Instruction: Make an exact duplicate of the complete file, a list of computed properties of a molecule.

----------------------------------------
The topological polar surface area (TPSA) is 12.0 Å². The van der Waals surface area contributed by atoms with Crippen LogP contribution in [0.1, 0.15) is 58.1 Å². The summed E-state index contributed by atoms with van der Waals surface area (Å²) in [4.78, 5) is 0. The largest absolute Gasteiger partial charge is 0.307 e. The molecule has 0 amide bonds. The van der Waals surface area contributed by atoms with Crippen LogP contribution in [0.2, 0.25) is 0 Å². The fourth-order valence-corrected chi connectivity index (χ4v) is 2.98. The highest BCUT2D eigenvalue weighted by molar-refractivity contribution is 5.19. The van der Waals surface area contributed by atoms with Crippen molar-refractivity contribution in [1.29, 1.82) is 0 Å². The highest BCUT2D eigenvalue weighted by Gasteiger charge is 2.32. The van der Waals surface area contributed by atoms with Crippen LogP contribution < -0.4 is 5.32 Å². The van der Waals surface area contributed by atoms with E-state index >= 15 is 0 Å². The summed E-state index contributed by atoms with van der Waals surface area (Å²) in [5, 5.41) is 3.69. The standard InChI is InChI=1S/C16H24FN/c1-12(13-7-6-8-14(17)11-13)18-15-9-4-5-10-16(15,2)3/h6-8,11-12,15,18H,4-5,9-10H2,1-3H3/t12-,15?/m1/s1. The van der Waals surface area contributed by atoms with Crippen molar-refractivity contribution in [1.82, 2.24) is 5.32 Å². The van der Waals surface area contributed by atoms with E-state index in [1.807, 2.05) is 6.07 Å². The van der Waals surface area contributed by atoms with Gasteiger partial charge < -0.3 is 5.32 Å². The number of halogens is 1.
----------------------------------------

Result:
The topological polar surface area (TPSA) is 12.0 Å². The van der Waals surface area contributed by atoms with Crippen LogP contribution in [0.1, 0.15) is 58.1 Å². The summed E-state index contributed by atoms with van der Waals surface area (Å²) in [4.78, 5) is 0. The largest absolute Gasteiger partial charge is 0.307 e. The molecule has 0 amide bonds. The van der Waals surface area contributed by atoms with Crippen LogP contribution in [0.2, 0.25) is 0 Å². The fourth-order valence-corrected chi connectivity index (χ4v) is 2.98. The highest BCUT2D eigenvalue weighted by molar-refractivity contribution is 5.19. The van der Waals surface area contributed by atoms with Crippen molar-refractivity contribution in [1.29, 1.82) is 0 Å². The highest BCUT2D eigenvalue weighted by Gasteiger charge is 2.32. The van der Waals surface area contributed by atoms with Crippen LogP contribution < -0.4 is 5.32 Å². The van der Waals surface area contributed by atoms with E-state index >= 15 is 0 Å². The summed E-state index contributed by atoms with van der Waals surface area (Å²) in [5, 5.41) is 3.69. The standard InChI is InChI=1S/C16H24FN/c1-12(13-7-6-8-14(17)11-13)18-15-9-4-5-10-16(15,2)3/h6-8,11-12,15,18H,4-5,9-10H2,1-3H3/t12-,15?/m1/s1. The van der Waals surface area contributed by atoms with Crippen molar-refractivity contribution in [1.82, 2.24) is 5.32 Å². The van der Waals surface area contributed by atoms with E-state index in [1.807, 2.05) is 6.07 Å². The van der Waals surface area contributed by atoms with Gasteiger partial charge < -0.3 is 5.32 Å². The number of halogens is 1.